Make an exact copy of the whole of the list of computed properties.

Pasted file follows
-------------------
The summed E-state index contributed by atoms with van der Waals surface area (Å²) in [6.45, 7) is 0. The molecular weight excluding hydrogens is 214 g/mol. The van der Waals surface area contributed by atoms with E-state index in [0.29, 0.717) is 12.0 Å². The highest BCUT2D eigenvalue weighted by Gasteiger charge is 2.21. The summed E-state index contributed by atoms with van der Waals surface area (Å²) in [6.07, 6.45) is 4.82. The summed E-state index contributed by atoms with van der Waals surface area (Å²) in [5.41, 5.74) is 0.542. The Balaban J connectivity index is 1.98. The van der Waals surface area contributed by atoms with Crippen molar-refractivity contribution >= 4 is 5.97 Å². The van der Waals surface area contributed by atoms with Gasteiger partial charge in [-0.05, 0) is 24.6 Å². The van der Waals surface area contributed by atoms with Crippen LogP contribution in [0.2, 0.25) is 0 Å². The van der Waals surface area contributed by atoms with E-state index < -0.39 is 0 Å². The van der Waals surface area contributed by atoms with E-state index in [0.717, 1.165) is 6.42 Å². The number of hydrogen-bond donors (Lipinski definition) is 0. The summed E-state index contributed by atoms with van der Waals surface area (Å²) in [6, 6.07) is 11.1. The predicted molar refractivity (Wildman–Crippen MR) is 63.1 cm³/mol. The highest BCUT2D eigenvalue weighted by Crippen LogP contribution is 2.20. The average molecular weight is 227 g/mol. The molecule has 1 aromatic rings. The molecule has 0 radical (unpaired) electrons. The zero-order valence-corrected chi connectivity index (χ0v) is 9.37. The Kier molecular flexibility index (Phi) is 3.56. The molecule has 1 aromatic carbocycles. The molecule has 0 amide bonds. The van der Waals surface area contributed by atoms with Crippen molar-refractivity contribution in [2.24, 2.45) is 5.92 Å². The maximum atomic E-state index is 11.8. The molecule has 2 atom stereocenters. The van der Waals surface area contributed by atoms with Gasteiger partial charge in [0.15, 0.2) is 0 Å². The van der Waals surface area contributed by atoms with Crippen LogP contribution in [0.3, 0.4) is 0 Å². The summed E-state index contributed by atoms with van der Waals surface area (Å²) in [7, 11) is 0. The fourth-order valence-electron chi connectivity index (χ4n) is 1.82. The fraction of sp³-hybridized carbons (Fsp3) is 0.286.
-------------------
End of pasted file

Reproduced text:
The summed E-state index contributed by atoms with van der Waals surface area (Å²) in [6.45, 7) is 0. The molecular weight excluding hydrogens is 214 g/mol. The van der Waals surface area contributed by atoms with E-state index in [0.29, 0.717) is 12.0 Å². The highest BCUT2D eigenvalue weighted by Gasteiger charge is 2.21. The summed E-state index contributed by atoms with van der Waals surface area (Å²) in [6.07, 6.45) is 4.82. The summed E-state index contributed by atoms with van der Waals surface area (Å²) in [5.41, 5.74) is 0.542. The Balaban J connectivity index is 1.98. The van der Waals surface area contributed by atoms with Crippen molar-refractivity contribution >= 4 is 5.97 Å². The van der Waals surface area contributed by atoms with Gasteiger partial charge in [-0.05, 0) is 24.6 Å². The van der Waals surface area contributed by atoms with Crippen LogP contribution in [0.2, 0.25) is 0 Å². The van der Waals surface area contributed by atoms with E-state index < -0.39 is 0 Å². The van der Waals surface area contributed by atoms with E-state index in [0.717, 1.165) is 6.42 Å². The number of hydrogen-bond donors (Lipinski definition) is 0. The summed E-state index contributed by atoms with van der Waals surface area (Å²) in [6, 6.07) is 11.1. The predicted molar refractivity (Wildman–Crippen MR) is 63.1 cm³/mol. The highest BCUT2D eigenvalue weighted by Crippen LogP contribution is 2.20. The average molecular weight is 227 g/mol. The molecule has 1 aromatic rings. The molecule has 0 radical (unpaired) electrons. The zero-order valence-corrected chi connectivity index (χ0v) is 9.37. The Kier molecular flexibility index (Phi) is 3.56. The molecule has 1 aromatic carbocycles. The molecule has 0 amide bonds. The van der Waals surface area contributed by atoms with Crippen molar-refractivity contribution in [2.24, 2.45) is 5.92 Å². The maximum atomic E-state index is 11.8. The molecule has 2 atom stereocenters. The van der Waals surface area contributed by atoms with Gasteiger partial charge in [0.15, 0.2) is 0 Å². The van der Waals surface area contributed by atoms with Crippen LogP contribution in [0.3, 0.4) is 0 Å². The summed E-state index contributed by atoms with van der Waals surface area (Å²) in [7, 11) is 0. The fourth-order valence-electron chi connectivity index (χ4n) is 1.82. The fraction of sp³-hybridized carbons (Fsp3) is 0.286.